Back in the mists of time (oh, say, 2003-2010), I was a semi-prolific blogger. I had a reasonably public presence as an open source programmer and needed a way to announce new releases of software, but also to comment on interesting things that I learned or just to rant or vent.

Over time, the amount of time that I spent on public non-work computer work shrank until there was really no point in updating a blog, and indeed not really even any time to keep it up to date and running. For a while I was directly managing ~16 people in two teams at work, and the last thing I wanted to do when I finally got away from work was to argue with people over the Internet for free.

Eventually I’d finally had one emergency Rails security update too many and turned my blog down. I figured I’d get back to fix it in a month or two.

I don’t even remember what year that was now.

Over the past year, I’ve had an increasing number of things that I want to share on the Internet, for the general use of whoever shows up searching for them. Things that don’t fit well into Facebook, or Google+ (RIP), or onto specific forums. So I decided to see what it’d take to make my blog work again.

I’d dreamed for years of spending a month or so writing code for it in Go; there are a few specific things that I’d love to implement that I haven’t seen done before, which I think could prove to be very interesting and useful to the 3 people left who still run their own blog sites.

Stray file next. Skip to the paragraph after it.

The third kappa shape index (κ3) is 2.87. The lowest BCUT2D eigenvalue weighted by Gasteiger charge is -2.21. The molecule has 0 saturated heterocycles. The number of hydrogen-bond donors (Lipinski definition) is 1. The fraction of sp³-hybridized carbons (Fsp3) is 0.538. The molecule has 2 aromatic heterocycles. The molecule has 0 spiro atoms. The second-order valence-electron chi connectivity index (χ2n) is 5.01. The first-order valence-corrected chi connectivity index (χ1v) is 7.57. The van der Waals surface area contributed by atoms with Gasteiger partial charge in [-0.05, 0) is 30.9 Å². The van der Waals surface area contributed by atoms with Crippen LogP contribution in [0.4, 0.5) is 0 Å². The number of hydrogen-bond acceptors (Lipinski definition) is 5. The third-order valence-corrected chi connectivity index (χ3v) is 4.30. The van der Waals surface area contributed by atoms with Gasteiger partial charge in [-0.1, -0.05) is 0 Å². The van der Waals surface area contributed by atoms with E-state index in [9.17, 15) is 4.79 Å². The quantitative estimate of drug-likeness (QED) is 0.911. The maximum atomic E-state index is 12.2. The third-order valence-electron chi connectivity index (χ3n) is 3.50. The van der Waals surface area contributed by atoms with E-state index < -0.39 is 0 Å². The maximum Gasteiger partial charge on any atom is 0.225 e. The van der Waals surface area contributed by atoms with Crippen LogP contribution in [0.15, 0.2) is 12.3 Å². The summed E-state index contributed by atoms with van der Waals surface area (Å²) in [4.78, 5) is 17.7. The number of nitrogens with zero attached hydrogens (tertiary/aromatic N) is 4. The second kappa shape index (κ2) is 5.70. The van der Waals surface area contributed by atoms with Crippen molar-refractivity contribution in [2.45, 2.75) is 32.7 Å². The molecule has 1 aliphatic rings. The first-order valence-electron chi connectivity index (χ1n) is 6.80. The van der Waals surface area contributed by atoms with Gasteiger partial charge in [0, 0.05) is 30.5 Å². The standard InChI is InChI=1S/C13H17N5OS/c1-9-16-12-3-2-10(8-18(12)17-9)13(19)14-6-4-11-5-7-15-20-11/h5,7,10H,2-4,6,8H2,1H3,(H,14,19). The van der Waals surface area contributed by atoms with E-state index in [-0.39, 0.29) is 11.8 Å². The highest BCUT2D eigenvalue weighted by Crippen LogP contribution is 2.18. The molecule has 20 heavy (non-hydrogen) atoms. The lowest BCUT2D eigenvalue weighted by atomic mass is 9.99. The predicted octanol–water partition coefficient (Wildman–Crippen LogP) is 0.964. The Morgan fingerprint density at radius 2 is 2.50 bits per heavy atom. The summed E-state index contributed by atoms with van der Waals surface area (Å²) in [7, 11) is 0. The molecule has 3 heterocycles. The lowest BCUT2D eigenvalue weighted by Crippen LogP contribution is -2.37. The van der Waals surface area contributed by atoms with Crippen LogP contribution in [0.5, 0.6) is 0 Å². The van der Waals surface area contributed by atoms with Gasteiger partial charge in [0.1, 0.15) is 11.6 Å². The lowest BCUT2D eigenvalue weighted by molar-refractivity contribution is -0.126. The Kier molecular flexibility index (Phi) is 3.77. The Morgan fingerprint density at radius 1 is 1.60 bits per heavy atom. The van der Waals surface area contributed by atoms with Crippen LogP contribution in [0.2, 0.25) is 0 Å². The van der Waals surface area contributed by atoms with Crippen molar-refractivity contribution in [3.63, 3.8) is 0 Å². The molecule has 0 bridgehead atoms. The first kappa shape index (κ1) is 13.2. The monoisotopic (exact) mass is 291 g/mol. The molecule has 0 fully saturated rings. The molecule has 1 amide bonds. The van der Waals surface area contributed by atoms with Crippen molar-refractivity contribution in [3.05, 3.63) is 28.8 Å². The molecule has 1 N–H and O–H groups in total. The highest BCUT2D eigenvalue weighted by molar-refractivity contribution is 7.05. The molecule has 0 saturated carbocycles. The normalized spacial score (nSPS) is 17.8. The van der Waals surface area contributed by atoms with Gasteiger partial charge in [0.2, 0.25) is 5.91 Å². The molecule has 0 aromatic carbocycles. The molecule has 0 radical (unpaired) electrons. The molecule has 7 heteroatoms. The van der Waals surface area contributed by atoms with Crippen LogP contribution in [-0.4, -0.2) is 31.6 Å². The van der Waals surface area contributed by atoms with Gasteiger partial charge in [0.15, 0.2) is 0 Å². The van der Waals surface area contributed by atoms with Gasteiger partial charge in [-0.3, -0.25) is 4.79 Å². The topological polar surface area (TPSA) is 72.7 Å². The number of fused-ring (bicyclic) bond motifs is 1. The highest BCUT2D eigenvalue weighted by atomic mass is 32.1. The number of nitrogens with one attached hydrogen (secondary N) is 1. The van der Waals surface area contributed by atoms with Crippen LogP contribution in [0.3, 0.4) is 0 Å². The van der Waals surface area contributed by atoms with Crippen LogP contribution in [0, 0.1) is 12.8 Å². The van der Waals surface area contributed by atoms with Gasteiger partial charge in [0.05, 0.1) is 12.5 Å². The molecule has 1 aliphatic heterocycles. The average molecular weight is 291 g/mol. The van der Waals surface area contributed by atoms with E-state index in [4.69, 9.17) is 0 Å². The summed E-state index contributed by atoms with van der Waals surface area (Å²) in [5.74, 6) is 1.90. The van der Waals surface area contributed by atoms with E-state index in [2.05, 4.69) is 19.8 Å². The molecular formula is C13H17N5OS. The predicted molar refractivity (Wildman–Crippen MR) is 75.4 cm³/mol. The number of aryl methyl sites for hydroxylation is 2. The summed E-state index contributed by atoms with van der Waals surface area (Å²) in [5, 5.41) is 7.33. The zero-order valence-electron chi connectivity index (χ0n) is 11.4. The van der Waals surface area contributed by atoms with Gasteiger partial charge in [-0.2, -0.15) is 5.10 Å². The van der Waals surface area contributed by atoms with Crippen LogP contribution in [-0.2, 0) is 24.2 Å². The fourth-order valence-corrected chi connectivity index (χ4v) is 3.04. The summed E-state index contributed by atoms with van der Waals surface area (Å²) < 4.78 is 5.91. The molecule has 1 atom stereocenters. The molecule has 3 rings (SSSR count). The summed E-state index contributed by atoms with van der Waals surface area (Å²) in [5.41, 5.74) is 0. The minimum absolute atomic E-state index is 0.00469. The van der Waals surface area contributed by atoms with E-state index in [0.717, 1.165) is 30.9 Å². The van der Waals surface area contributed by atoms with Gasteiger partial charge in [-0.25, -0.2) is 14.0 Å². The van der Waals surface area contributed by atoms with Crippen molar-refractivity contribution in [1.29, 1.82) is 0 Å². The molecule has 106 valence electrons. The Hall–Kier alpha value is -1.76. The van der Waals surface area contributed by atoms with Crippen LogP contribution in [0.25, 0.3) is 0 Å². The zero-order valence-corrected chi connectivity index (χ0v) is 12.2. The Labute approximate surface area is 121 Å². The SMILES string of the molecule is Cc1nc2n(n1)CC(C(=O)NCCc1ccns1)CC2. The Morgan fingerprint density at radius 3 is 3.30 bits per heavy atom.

So, for now, I’m giving Hugo a shot. It’s a a Go-based content management engine. It doesn’t have a database, it doesn’t do comments, it just reads content out of a directory and then writes out a pile of HTML files that can be served via a normal web server. It includes a couple plugins for adding comments via Disqus and friends, if you’re so inclined. I’m still trying to decide if I’m inclined or not. Surprisingly, getting data out of my old Typo blog and into Hugo was pretty simple. The hard part was recovering the ancient Postgres database the Typo used; once I’d managed to restore it, writing something to dump articles out of it into a format that Hugo could read only took a few minutes, followed by an hour or so to cleanup things like broken plugins and weird filter issues. It looks like links to Flickr images are still broken, but just about everything else should work, including inline code formatting, which turned out to be surprisingly easy.